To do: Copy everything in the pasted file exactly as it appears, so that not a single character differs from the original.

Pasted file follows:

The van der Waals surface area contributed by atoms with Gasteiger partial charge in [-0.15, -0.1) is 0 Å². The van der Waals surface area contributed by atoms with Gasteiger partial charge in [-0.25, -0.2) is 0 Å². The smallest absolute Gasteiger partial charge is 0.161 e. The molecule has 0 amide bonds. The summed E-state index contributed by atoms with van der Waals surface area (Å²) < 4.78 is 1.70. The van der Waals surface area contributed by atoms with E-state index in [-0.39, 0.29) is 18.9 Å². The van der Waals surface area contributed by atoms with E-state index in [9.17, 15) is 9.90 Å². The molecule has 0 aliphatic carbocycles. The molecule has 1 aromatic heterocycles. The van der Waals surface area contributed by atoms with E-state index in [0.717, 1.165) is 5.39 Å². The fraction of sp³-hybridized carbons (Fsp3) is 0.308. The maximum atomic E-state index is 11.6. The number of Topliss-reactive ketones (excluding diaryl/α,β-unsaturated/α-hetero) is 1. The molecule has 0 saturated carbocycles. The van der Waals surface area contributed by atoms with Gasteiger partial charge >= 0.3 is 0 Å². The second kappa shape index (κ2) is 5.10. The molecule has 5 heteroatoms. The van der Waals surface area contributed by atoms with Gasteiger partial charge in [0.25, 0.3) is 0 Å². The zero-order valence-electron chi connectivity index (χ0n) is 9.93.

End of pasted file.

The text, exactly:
The van der Waals surface area contributed by atoms with Gasteiger partial charge in [-0.15, -0.1) is 0 Å². The van der Waals surface area contributed by atoms with Gasteiger partial charge in [-0.25, -0.2) is 0 Å². The smallest absolute Gasteiger partial charge is 0.161 e. The molecule has 0 amide bonds. The summed E-state index contributed by atoms with van der Waals surface area (Å²) < 4.78 is 1.70. The van der Waals surface area contributed by atoms with E-state index in [-0.39, 0.29) is 18.9 Å². The van der Waals surface area contributed by atoms with E-state index in [9.17, 15) is 9.90 Å². The molecule has 0 aliphatic carbocycles. The molecule has 1 aromatic heterocycles. The van der Waals surface area contributed by atoms with E-state index in [0.717, 1.165) is 5.39 Å². The fraction of sp³-hybridized carbons (Fsp3) is 0.308. The maximum atomic E-state index is 11.6. The number of Topliss-reactive ketones (excluding diaryl/α,β-unsaturated/α-hetero) is 1. The molecule has 0 saturated carbocycles. The van der Waals surface area contributed by atoms with Gasteiger partial charge >= 0.3 is 0 Å². The second kappa shape index (κ2) is 5.10. The molecule has 5 heteroatoms. The van der Waals surface area contributed by atoms with Gasteiger partial charge in [0.25, 0.3) is 0 Å². The zero-order valence-electron chi connectivity index (χ0n) is 9.93.